Lithium-Silicon Batteries Poised to Replace Graphite and Create and Better, Faster, Cheaper Battery
We caught wind of some pretty crazy-sounding promises from lithium-silicon batteries. To get an idea if it’s just a bunch of hype or if it really is a viable future for lithium-ion batteries, we hopped on a call with technology innovation company, Enevate.
- Lithium-silicon batteries move from graphite to silicon-rich anodes
- 10C discharge rates (capable of 6-minute discharging)
- Charging up to 75% in 5 minutes
- Works in and charges down to -4° F temperatures
- Close to 50% more energy in a 21700 cell
- Less expensive to produce
- Possible market entry as early as 2022
What are Lithium-Silicon Batteries?
There are three basic components of a lithium-ion battery: the positive cathode, negative anode, and an electrolyte to facilitate the passing of electrons. For products such as electric vehicles and power tools, we’re primarily looking at a nickel-rich cathode.
For the anode, today’s lithium-ion batteries typically use graphite. Lithium-silicon batteries simply swap it for a silicon-rich anode instead.
What Are the Advantages of Using Silicon in Batteries?
Silicon bonds rapidly and readily to lithium and it’s nearly 10 times more energy-dense than graphite, making all the difference in the world for a power tool battery.
It’s able to discharge at a 10C rate, meaning it’s capable of fully discharging in 6 minutes without damage to the cells. It’s a similar story on the charging side. You can safely charge the pack to 75% in just 5 minutes, though it needs to slow for the remaining 25%.
Let that sink in for a second. Imagine a cordless tool so power-hungry that it chews through an entire battery in 6 minutes paired with a charger that’s so fast, you can nearly cycle two batteries continuously at that rate. That’s a little bit of a stretch considering the pack needs about 17 minutes to fully charge, but you’re well over 90% in ten minutes.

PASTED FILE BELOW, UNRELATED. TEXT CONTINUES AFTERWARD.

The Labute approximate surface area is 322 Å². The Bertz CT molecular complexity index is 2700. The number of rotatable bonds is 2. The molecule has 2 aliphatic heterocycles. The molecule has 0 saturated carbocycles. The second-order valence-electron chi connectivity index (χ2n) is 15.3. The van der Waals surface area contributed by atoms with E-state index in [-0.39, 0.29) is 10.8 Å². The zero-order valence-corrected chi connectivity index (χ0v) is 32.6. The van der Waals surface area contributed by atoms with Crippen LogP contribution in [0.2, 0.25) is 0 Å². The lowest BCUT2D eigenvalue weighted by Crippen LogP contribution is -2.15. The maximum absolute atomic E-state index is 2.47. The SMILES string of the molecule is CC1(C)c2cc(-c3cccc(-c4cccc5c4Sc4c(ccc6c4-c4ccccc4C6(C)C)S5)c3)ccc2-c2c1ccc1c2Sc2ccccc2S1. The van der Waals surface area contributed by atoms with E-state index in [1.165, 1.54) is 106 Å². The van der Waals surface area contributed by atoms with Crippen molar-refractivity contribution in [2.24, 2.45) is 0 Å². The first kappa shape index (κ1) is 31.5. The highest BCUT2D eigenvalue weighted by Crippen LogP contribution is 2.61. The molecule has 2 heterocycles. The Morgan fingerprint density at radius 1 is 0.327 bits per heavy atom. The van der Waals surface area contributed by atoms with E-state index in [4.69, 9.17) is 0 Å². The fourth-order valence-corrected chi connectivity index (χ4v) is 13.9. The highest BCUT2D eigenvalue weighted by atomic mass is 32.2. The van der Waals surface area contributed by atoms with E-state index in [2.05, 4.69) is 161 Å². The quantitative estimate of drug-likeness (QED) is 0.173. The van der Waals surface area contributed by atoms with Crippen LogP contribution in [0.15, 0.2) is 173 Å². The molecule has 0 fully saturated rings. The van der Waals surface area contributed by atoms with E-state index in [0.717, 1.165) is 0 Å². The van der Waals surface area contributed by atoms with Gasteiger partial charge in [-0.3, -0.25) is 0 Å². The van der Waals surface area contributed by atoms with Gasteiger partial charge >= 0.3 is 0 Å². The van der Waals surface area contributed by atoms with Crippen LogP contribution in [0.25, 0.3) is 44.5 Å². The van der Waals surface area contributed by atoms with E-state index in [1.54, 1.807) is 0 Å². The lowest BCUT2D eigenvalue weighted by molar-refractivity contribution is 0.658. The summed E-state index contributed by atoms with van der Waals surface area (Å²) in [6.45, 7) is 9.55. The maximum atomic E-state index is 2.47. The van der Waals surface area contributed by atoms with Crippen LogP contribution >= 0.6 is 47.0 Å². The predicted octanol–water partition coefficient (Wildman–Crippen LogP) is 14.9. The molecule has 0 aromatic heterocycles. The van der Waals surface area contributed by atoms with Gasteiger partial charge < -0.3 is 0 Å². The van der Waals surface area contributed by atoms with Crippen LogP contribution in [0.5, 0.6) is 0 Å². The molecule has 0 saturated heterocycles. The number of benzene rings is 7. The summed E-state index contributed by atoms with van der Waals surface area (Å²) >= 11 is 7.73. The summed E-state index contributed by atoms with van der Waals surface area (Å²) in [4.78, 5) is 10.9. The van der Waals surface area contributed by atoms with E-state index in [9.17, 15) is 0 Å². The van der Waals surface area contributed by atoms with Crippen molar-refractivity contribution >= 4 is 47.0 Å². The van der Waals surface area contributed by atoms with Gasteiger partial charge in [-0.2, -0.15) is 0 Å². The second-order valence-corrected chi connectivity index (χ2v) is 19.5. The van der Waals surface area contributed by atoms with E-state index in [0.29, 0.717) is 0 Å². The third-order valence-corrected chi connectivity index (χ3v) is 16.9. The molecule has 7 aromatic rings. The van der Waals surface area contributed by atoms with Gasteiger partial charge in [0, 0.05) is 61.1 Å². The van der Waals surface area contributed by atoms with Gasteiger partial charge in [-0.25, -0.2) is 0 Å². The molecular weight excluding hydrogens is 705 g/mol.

There’s more to the story, though. Despite the incredibly fast charge/discharge potential, the overall lifespan of the lithium-silicon cells is similar to that of today’s lithium-graphite cells.
For our friends up north, there’s good news for you, too. This battery chemistry has both an operating and charging range of -4° F to 120° F, letting you work in much colder temps.
The higher energy density of silicon brings even more advantages. Right now, we have 1P 18V slim pack batteries capable of 4.0Ah, or 72 watt-hours of available energy. Switching to silicon could bring that same pack up to 5.9Ah (106.2Wh) – nearly 50% more runtime. Today’s 8Ah packs could be close to 12Ah and the big 12Ah packs could be nearly 18Ah!
That’s the kind of innovation that literally changes the way we think about cordless tools.
How Much More Expensive Will Lithium-Silicon Batteries Be?
There has to be some bad news, right? Only in the short-term. According to Enevate, the batteries will eventually be less expensive to produce. Current graphite-based batteries are at the height of production volume right now and lithium-silicon batteries will have to start at a much lower volume. However, the production cost of the batteries at the same volume level is cheaper with silicon.
Just like we saw with the launch of lithium-ion, the new batteries will be more expensive at the outset. As they gain more market share and the demand picks up, we’ll see those prices drop.
We can expect to see the first silicon-based lithium-ion batteries for power tools in as little as two years. They’ll likely start as a premium upgrade with a premium price tag before settling into a more affordable pricing structure.
The Bottom Line
More power, more runtime, faster charging, cold-tolerant operation, and cheaper prices. That’s what lithium-silicon batteries promise in a nutshell. What’s exciting is that this isn’t a theoretical improvement. It’s a technology that’s on its way with buy-in from major players in industries that rely on battery technology, including Samsung and LG. So enjoy where your cordless power tools are today knowing they’re going to be even better tomorrow.
For more information, be sure to visit the Enevate website.